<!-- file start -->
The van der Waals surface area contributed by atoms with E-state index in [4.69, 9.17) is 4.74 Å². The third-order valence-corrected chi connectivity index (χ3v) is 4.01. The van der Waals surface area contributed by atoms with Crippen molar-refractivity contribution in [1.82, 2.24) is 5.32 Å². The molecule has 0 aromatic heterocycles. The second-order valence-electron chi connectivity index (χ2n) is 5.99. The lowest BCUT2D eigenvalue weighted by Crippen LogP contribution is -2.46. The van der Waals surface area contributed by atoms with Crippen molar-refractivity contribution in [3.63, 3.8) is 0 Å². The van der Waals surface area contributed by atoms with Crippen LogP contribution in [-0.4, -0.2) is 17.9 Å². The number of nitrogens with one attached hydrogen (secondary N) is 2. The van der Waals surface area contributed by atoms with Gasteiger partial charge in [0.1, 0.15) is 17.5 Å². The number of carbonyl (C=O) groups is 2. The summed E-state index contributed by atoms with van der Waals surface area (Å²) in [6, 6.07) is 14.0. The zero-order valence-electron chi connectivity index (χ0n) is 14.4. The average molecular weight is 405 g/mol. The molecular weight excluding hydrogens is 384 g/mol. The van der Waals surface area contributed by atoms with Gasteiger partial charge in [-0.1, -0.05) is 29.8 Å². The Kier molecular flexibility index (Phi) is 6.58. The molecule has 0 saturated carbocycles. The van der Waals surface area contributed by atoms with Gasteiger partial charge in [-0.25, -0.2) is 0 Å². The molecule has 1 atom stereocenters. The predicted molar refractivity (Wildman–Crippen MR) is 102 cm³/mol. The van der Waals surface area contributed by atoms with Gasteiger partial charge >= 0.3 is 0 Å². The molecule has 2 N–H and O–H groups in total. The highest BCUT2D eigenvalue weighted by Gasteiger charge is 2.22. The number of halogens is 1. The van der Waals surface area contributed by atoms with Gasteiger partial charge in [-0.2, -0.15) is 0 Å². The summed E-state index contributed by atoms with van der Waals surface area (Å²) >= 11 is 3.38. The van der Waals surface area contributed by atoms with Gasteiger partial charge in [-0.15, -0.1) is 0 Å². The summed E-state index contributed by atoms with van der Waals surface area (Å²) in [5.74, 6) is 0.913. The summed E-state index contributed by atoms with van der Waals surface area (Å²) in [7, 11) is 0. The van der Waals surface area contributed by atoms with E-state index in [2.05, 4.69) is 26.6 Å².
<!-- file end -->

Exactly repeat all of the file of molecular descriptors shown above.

The van der Waals surface area contributed by atoms with E-state index in [4.69, 9.17) is 4.74 Å². The third-order valence-corrected chi connectivity index (χ3v) is 4.01. The van der Waals surface area contributed by atoms with Crippen molar-refractivity contribution in [1.82, 2.24) is 5.32 Å². The molecule has 0 aromatic heterocycles. The second-order valence-electron chi connectivity index (χ2n) is 5.99. The lowest BCUT2D eigenvalue weighted by Crippen LogP contribution is -2.46. The van der Waals surface area contributed by atoms with Crippen molar-refractivity contribution in [3.63, 3.8) is 0 Å². The van der Waals surface area contributed by atoms with Crippen LogP contribution in [-0.4, -0.2) is 17.9 Å². The number of nitrogens with one attached hydrogen (secondary N) is 2. The van der Waals surface area contributed by atoms with Gasteiger partial charge in [0.1, 0.15) is 17.5 Å². The number of carbonyl (C=O) groups is 2. The summed E-state index contributed by atoms with van der Waals surface area (Å²) in [6, 6.07) is 14.0. The zero-order valence-electron chi connectivity index (χ0n) is 14.4. The average molecular weight is 405 g/mol. The molecular weight excluding hydrogens is 384 g/mol. The van der Waals surface area contributed by atoms with Gasteiger partial charge in [-0.1, -0.05) is 29.8 Å². The Kier molecular flexibility index (Phi) is 6.58. The molecule has 0 saturated carbocycles. The van der Waals surface area contributed by atoms with Gasteiger partial charge in [-0.25, -0.2) is 0 Å². The molecule has 1 atom stereocenters. The predicted molar refractivity (Wildman–Crippen MR) is 102 cm³/mol. The van der Waals surface area contributed by atoms with Gasteiger partial charge >= 0.3 is 0 Å². The molecule has 2 N–H and O–H groups in total. The highest BCUT2D eigenvalue weighted by Gasteiger charge is 2.22. The number of halogens is 1. The van der Waals surface area contributed by atoms with Gasteiger partial charge in [-0.2, -0.15) is 0 Å². The summed E-state index contributed by atoms with van der Waals surface area (Å²) >= 11 is 3.38. The van der Waals surface area contributed by atoms with Gasteiger partial charge in [-0.15, -0.1) is 0 Å². The summed E-state index contributed by atoms with van der Waals surface area (Å²) in [5.74, 6) is 0.913. The summed E-state index contributed by atoms with van der Waals surface area (Å²) in [7, 11) is 0. The van der Waals surface area contributed by atoms with E-state index in [2.05, 4.69) is 26.6 Å².